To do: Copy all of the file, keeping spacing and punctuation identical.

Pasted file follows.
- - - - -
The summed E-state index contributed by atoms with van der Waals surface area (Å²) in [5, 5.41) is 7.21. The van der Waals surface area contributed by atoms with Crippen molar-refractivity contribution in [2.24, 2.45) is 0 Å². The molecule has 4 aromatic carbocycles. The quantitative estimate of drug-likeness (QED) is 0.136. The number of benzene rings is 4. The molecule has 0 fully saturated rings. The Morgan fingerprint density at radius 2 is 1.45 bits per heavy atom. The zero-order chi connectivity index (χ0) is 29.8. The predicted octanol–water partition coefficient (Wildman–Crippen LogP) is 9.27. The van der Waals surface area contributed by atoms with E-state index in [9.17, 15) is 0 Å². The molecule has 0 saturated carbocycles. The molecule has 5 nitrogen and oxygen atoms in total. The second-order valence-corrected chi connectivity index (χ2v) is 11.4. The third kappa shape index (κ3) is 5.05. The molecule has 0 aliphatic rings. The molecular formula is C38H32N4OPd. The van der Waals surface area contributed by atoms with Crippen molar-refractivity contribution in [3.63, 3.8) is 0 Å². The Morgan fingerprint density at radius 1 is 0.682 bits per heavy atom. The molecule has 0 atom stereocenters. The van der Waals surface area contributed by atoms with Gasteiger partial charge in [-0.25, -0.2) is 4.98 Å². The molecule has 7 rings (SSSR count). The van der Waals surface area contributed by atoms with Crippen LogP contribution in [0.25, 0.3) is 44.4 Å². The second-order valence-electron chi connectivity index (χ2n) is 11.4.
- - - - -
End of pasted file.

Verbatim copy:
The summed E-state index contributed by atoms with van der Waals surface area (Å²) in [5, 5.41) is 7.21. The van der Waals surface area contributed by atoms with Crippen molar-refractivity contribution in [2.24, 2.45) is 0 Å². The molecule has 4 aromatic carbocycles. The quantitative estimate of drug-likeness (QED) is 0.136. The number of benzene rings is 4. The molecule has 0 fully saturated rings. The Morgan fingerprint density at radius 2 is 1.45 bits per heavy atom. The zero-order chi connectivity index (χ0) is 29.8. The predicted octanol–water partition coefficient (Wildman–Crippen LogP) is 9.27. The van der Waals surface area contributed by atoms with E-state index in [9.17, 15) is 0 Å². The molecule has 0 saturated carbocycles. The molecule has 5 nitrogen and oxygen atoms in total. The second-order valence-corrected chi connectivity index (χ2v) is 11.4. The third kappa shape index (κ3) is 5.05. The molecule has 0 aliphatic rings. The molecular formula is C38H32N4OPd. The van der Waals surface area contributed by atoms with Crippen molar-refractivity contribution in [3.63, 3.8) is 0 Å². The Morgan fingerprint density at radius 1 is 0.682 bits per heavy atom. The molecule has 0 atom stereocenters. The van der Waals surface area contributed by atoms with Gasteiger partial charge in [-0.25, -0.2) is 4.98 Å². The molecule has 7 rings (SSSR count). The van der Waals surface area contributed by atoms with Crippen LogP contribution in [0.25, 0.3) is 44.4 Å². The second-order valence-electron chi connectivity index (χ2n) is 11.4.